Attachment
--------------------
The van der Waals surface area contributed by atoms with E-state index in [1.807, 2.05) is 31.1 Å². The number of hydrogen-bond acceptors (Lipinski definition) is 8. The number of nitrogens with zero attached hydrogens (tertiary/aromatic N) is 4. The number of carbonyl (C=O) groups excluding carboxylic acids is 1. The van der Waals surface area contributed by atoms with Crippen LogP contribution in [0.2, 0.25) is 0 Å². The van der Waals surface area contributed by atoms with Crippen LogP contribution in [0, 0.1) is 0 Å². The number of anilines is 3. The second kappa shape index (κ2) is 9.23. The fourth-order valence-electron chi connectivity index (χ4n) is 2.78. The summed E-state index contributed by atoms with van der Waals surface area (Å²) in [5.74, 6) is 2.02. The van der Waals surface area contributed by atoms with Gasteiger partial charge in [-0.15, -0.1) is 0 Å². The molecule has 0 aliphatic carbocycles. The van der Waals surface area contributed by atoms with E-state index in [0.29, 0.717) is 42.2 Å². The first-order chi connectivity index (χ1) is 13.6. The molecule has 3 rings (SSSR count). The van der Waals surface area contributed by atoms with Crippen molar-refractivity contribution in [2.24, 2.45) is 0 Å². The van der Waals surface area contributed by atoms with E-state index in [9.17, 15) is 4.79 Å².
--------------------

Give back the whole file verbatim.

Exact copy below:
The van der Waals surface area contributed by atoms with E-state index in [1.807, 2.05) is 31.1 Å². The number of hydrogen-bond acceptors (Lipinski definition) is 8. The number of nitrogens with zero attached hydrogens (tertiary/aromatic N) is 4. The number of carbonyl (C=O) groups excluding carboxylic acids is 1. The van der Waals surface area contributed by atoms with Crippen LogP contribution in [0.2, 0.25) is 0 Å². The van der Waals surface area contributed by atoms with Crippen LogP contribution in [0, 0.1) is 0 Å². The number of anilines is 3. The second kappa shape index (κ2) is 9.23. The fourth-order valence-electron chi connectivity index (χ4n) is 2.78. The summed E-state index contributed by atoms with van der Waals surface area (Å²) in [5.74, 6) is 2.02. The van der Waals surface area contributed by atoms with Gasteiger partial charge in [-0.15, -0.1) is 0 Å². The molecule has 0 aliphatic carbocycles. The van der Waals surface area contributed by atoms with E-state index in [0.29, 0.717) is 42.2 Å². The first-order chi connectivity index (χ1) is 13.6. The molecule has 3 rings (SSSR count). The van der Waals surface area contributed by atoms with Crippen molar-refractivity contribution in [2.24, 2.45) is 0 Å². The van der Waals surface area contributed by atoms with E-state index in [9.17, 15) is 4.79 Å².